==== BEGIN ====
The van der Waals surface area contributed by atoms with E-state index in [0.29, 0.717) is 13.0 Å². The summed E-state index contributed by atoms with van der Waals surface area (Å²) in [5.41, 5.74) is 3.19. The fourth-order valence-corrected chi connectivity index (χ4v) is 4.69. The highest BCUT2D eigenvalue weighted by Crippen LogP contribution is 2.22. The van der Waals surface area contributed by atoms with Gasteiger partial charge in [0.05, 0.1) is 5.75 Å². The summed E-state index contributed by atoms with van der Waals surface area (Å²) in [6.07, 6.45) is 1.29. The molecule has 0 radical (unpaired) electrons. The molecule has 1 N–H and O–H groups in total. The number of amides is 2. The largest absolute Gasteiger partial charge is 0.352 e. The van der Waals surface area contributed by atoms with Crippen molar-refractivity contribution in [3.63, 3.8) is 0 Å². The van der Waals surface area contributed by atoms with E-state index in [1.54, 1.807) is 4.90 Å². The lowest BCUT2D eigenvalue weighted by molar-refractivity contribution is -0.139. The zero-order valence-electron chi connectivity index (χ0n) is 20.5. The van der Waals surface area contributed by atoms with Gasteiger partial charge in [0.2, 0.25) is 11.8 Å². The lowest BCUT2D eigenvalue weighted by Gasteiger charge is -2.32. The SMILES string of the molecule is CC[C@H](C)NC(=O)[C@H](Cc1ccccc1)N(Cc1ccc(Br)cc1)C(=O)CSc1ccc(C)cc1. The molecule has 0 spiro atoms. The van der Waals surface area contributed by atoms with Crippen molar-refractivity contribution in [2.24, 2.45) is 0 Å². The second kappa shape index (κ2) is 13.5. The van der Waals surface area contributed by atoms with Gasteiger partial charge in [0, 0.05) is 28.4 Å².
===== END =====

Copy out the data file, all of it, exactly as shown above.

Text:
The van der Waals surface area contributed by atoms with E-state index in [0.29, 0.717) is 13.0 Å². The summed E-state index contributed by atoms with van der Waals surface area (Å²) in [5.41, 5.74) is 3.19. The fourth-order valence-corrected chi connectivity index (χ4v) is 4.69. The highest BCUT2D eigenvalue weighted by Crippen LogP contribution is 2.22. The van der Waals surface area contributed by atoms with Gasteiger partial charge in [0.05, 0.1) is 5.75 Å². The summed E-state index contributed by atoms with van der Waals surface area (Å²) in [6.07, 6.45) is 1.29. The molecule has 0 radical (unpaired) electrons. The molecule has 1 N–H and O–H groups in total. The number of amides is 2. The largest absolute Gasteiger partial charge is 0.352 e. The van der Waals surface area contributed by atoms with Crippen molar-refractivity contribution in [3.63, 3.8) is 0 Å². The van der Waals surface area contributed by atoms with E-state index in [1.54, 1.807) is 4.90 Å². The lowest BCUT2D eigenvalue weighted by molar-refractivity contribution is -0.139. The zero-order valence-electron chi connectivity index (χ0n) is 20.5. The van der Waals surface area contributed by atoms with Gasteiger partial charge in [0.2, 0.25) is 11.8 Å². The lowest BCUT2D eigenvalue weighted by Gasteiger charge is -2.32. The SMILES string of the molecule is CC[C@H](C)NC(=O)[C@H](Cc1ccccc1)N(Cc1ccc(Br)cc1)C(=O)CSc1ccc(C)cc1. The molecule has 0 spiro atoms. The van der Waals surface area contributed by atoms with Crippen molar-refractivity contribution in [2.24, 2.45) is 0 Å². The second kappa shape index (κ2) is 13.5. The van der Waals surface area contributed by atoms with Gasteiger partial charge in [0, 0.05) is 28.4 Å².